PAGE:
I am amazed that there are still leaves on the tree, it is after Solstice and the coldest part of Winter is on us. It was a grey, chilly day today, with a sneaky breeze to steal the loose leaves from the branches, but when I went to look I saw there are new leaf buds waiting.

The spinning is coming along. My attempt to ’embrace the nebs’ is in the early stages though. I like my yarn to be smooth and even, this yarn is not. I am trying to spin it with an acceptance of what the fleece has to offer and hope that I will love the resulting yarn. I guess there is a lesson in life in this for me (isn’t there always) I need to stop striving for perfection in everything and sometimes be content with what comes. I do know that my hands are finding the rhythm of this fleece now and I will begin to spin faster from now on.

After my half hour of spinning, I packed up my wheel, thanked the tree for her company, and went to pick up my poor, abandoned partner. Leaving nothing but some nebs on the ground to mark my passing.

Winter spinning adventures – day one

My box of loveliness from Bespoke Fibre
Eli fleece ready to spin… can’t wait.

It is school holidays again and I have decided to add a half hour of spinning to my daily practice for the next two weeks. That way I can get some more yarn spun ready to dye in the Spring. I have a lovely fleece ready to go from Bespoke fibre. This fleece is from Eli’s first shearing, I sent it away to be processed as it was taking forever for me to wash and card all the fleece in my stash and I wanted to have a large batch of white roving to spin ready to go. Because…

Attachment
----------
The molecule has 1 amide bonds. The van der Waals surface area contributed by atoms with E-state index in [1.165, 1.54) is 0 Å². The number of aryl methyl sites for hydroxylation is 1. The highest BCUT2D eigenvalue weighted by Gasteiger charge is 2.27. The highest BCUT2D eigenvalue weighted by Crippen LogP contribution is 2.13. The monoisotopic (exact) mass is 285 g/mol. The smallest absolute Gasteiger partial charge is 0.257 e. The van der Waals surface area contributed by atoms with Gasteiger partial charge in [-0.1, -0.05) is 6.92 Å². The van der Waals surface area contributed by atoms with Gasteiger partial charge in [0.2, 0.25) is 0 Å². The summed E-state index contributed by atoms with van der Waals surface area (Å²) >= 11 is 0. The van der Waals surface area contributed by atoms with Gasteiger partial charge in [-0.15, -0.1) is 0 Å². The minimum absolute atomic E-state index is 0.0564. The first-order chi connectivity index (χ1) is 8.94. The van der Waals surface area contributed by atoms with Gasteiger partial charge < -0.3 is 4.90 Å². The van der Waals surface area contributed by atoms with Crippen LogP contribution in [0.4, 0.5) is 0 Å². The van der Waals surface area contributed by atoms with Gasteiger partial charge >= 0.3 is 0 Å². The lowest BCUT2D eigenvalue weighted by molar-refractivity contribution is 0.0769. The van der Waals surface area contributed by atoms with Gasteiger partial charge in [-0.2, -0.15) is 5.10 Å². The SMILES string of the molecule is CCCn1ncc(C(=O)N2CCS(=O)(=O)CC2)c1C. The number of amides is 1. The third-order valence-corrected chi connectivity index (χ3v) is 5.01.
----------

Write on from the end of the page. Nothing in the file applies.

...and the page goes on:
I found a really exciting blog called (weirdly) Local & Bespoke, it is Australian and full of posts about spinning, mending, sewing, and most importantly for this post, dying wool. There is one particular post about cochineal bugs and how they can be found in prickly pear plants in Australia. Of course the best time to harvest the bugs is in early Autumn, but that’s a story for another post. For now it has started me planning and working towards dying some of my hand spun yarn (from Eli’s fleece) with hand collected cochineal and hopefully getting a non-beige colour. First I need to know where I can find some prickly pear plants growing wild, either on my property or close by, so I will start taking my daily walks while I have the time and inclination. Secondly, I will need a stash of spun and plied yarn to dye once I find the cochineal (I also have a backlog of other dyestuffs I want to try out as well) so I need to get spinning. So I decided to combine the two and take my spinning wheel for a walk each day and spin for a half hour in blessed silence somewhere in the bush.

My fold up wheel, all set up in the bush and ready to spin.

I am lucky enough to own a folding wheel with a carry bag that fits on my back. I can pack up some fibre, a bottle of water and my wheel and trek off into the bush… lovely. I will share my little jaunts with you each day, to keep myself accountable.

This particular fleece is very bumpy and has a lot of nebs, so I have decided to just ’embrace the nebs’ as suggested by this post. It is so soft and fine and squishy that the nebs will just add to the interest of the final yarn (I hope).

My view while I spun

I also found some interesting Turkey tail fungus on the way home.